Listen, Elizabeth Warren from a state where Obama is still reasonably popular, Massachusetts, I live here. And -- but even here, in Massachusetts, Charlie Baker, who's a Republican candidate for governor, seems to have surged ahead, according to a "Boston Globe" poll yesterday.

But here -- the overall point is this: the elections on the midterm are closely tide to the president's coattails. The president is in trouble, the party is in trouble. That is where the Democrats are this year.

There are a couple of races where they pull surprises, and both of them, Georgia and Kentucky, women are running as the Democratic candidates. I think that's helping them modestly. And Grimes we just saw is so clearly separating herself out from the president, she feels forced to do that. If she stood up for the president, you know, this would be a non-candidacy at the moment.

SMERCONISH: David Gergen, a privilege. Thank you for being here.

GERGEN: Thank you. It's great to talk to you again.

SMERCONISH: Thank you.

Up next: my commentary. A new pole says voters are more polarized. But the real message from the numbers, that's one that will surprise you.

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SMERCONISH: Welcome back to the program.

This week, the Pew Research Center reached a study on how the sharp political divide in this country affects the way that people watch news. And, of course, we learned that the people who are the most partisan gravitate to the most partisan news outlets.

But I found something far more important in the data. A large majority in this country are neither consistently liberal nor consistently conservative. They have mixed views from both camps. So, why is it this vast group cedes the American political debate to a small minority of hardliners who are out on the edge of political thought?

Last June, Pew noted that the number of partisans is on the rise. Those with consistently conservative and consistently liberal views have doubled in the last two decades, from 10 percent to 21 percent, and that's the stuff of headlines.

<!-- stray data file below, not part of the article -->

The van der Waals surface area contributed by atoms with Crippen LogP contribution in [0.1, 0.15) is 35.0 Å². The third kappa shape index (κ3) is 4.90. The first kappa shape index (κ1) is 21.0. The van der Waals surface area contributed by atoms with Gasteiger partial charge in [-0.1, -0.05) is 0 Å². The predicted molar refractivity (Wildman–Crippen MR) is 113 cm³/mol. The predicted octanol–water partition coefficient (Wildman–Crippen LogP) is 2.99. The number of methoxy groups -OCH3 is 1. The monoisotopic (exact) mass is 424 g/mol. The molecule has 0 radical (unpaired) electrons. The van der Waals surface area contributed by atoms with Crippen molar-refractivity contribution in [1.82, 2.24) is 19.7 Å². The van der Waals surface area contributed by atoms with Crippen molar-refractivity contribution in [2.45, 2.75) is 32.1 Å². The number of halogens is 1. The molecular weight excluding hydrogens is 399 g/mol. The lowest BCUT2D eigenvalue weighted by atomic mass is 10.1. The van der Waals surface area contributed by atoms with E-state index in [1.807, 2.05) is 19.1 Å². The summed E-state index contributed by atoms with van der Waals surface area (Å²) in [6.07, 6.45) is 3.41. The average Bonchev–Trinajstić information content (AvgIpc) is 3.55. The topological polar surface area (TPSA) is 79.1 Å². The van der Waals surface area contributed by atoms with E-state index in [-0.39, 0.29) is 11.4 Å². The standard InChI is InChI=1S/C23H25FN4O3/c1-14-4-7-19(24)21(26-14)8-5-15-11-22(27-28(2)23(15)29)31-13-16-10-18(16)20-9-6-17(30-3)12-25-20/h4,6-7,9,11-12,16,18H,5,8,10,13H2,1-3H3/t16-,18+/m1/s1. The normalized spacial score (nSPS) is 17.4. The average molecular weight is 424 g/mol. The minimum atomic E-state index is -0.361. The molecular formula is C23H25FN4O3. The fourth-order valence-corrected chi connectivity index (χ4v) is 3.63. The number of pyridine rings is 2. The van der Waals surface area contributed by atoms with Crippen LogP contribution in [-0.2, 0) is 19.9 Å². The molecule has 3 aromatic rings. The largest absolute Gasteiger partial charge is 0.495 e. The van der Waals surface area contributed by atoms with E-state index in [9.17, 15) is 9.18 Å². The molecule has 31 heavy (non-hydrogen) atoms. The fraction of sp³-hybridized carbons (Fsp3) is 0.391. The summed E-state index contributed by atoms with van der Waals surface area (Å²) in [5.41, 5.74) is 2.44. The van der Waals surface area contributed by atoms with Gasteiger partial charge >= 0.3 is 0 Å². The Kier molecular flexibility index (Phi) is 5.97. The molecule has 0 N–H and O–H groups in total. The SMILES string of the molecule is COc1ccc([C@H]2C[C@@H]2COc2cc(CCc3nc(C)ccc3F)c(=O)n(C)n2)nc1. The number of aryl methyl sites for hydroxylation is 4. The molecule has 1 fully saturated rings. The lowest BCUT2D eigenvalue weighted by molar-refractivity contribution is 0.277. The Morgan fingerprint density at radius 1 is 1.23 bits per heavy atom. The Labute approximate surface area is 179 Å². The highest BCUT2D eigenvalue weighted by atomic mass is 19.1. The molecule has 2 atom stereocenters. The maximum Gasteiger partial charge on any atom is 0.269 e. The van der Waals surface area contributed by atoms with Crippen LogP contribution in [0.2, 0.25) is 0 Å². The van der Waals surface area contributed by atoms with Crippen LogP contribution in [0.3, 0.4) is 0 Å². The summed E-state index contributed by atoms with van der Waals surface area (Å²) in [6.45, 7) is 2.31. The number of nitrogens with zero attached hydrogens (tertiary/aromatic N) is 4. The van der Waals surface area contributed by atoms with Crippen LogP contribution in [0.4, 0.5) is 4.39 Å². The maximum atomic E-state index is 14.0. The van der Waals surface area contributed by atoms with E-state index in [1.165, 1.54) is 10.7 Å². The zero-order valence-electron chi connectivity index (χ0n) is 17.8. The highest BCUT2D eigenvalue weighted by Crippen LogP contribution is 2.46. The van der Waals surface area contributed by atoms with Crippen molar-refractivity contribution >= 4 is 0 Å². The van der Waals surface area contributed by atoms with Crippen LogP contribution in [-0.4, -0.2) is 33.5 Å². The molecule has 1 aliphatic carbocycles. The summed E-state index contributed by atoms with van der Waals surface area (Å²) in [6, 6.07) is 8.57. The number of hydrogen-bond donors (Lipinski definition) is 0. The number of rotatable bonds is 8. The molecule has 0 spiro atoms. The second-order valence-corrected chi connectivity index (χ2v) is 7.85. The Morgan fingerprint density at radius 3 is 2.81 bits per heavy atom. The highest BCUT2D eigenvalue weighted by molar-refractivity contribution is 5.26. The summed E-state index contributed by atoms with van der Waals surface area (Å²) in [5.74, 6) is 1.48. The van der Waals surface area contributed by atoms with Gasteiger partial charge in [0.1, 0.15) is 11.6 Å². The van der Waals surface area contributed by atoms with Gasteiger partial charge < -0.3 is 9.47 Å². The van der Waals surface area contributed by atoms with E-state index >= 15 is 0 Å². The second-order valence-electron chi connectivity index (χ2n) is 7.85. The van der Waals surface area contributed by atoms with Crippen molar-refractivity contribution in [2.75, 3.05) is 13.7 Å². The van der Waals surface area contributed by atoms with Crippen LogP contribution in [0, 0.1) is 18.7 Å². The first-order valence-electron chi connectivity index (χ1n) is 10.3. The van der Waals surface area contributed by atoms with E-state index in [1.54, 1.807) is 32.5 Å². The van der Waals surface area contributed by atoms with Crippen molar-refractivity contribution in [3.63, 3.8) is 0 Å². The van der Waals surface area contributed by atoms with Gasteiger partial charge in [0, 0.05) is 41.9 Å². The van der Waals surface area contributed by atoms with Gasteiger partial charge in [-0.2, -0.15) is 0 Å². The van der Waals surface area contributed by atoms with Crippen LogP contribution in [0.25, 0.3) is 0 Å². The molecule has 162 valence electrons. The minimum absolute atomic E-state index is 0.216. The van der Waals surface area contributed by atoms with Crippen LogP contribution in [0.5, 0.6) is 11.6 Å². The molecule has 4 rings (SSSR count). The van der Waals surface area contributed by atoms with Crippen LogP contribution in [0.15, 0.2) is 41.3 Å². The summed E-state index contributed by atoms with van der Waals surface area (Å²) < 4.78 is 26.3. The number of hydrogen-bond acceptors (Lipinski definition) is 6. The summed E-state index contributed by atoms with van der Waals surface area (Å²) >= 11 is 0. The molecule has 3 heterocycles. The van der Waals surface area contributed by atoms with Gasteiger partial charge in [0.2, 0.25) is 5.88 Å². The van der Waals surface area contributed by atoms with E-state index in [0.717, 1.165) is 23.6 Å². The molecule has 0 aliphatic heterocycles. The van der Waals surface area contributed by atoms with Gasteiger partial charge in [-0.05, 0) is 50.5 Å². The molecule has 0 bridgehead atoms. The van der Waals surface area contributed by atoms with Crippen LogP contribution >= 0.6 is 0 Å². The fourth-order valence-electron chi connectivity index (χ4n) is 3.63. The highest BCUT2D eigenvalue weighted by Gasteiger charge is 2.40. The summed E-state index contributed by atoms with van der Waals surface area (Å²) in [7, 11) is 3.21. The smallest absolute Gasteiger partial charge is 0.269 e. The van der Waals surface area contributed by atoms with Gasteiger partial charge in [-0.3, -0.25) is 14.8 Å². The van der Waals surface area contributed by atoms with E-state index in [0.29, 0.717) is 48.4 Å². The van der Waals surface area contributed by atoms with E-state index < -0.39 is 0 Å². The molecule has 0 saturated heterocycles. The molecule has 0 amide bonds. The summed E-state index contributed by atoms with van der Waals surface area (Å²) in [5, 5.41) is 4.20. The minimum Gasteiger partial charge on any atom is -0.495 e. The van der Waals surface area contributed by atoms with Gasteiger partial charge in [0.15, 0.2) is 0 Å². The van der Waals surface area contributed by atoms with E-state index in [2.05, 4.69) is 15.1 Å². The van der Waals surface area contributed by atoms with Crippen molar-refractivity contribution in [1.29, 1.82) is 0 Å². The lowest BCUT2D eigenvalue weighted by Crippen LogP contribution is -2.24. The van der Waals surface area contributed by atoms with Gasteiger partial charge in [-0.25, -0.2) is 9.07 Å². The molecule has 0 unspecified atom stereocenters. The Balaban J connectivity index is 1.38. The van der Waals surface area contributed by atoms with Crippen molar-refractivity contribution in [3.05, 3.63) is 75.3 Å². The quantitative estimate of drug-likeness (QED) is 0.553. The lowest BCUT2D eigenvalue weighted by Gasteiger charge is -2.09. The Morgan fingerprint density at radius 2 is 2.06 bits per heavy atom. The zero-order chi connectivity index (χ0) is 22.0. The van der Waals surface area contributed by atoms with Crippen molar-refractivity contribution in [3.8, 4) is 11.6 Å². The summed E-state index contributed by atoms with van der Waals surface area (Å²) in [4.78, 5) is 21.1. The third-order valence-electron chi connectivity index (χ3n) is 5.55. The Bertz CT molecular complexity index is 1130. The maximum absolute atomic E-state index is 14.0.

But wait a minute, that actually means that roughly 80 percent of the country is not in this ideological grouping of uniformity and partisan animosity. Still those 20 percent continue to hold sway over the 80 percent.

This week on my Sirius XM Radio program, I spoke with Jocelyn Kiley. She's the associate director of research at Pew.

(BEGIN AUDIO CLIP) JOCELYN KILEY, PEW RESEARCH: When we talk here about consistent conservatives and consistent liberals, it's important to think they are an important part of the political landscape in part because they have louder voices in the political process. They are more politically engaged. They vote more. So, even though they are a smaller percentage of the population, they punch above their weight when it comes to political behavior.

(END AUDIO CLIP)

SMERCONISH: The data bears her out. Think about this as we approach the midterm elections. Traditionally, turnout in an election like is in the range of 40 percent. But who are the voters?

Pew says that while the consistently liberal among us comprise only 30 percent of the electorate, its members are 58 percent like to vote. The consistently conservatives are only 9 percent. But among this group, they are 73 percent likely to vote. And those with mixed views, they are not as committed to voting.

So the result is a midterm elect rate much more polarized than the nation. Even though they are only 20 percent of the public, they have the power of about 35 percent of the voting public.

And, of course, none of this comes as any surprise to the politicians. They figured long ago that the best way to get elected and stay in office is to placate the extremes. And so, the consistent conservatives and the consistent liberals will continue to, quote, "punch above their weight", until such time as the rest of the country awakens and matches their engagement.

They hope you keep sleeping. Instead, go vote.

Thanks so much for joining me. And don't forget you can follow me on Twitter so long as you can spell Smerconish.

I'll see you next week.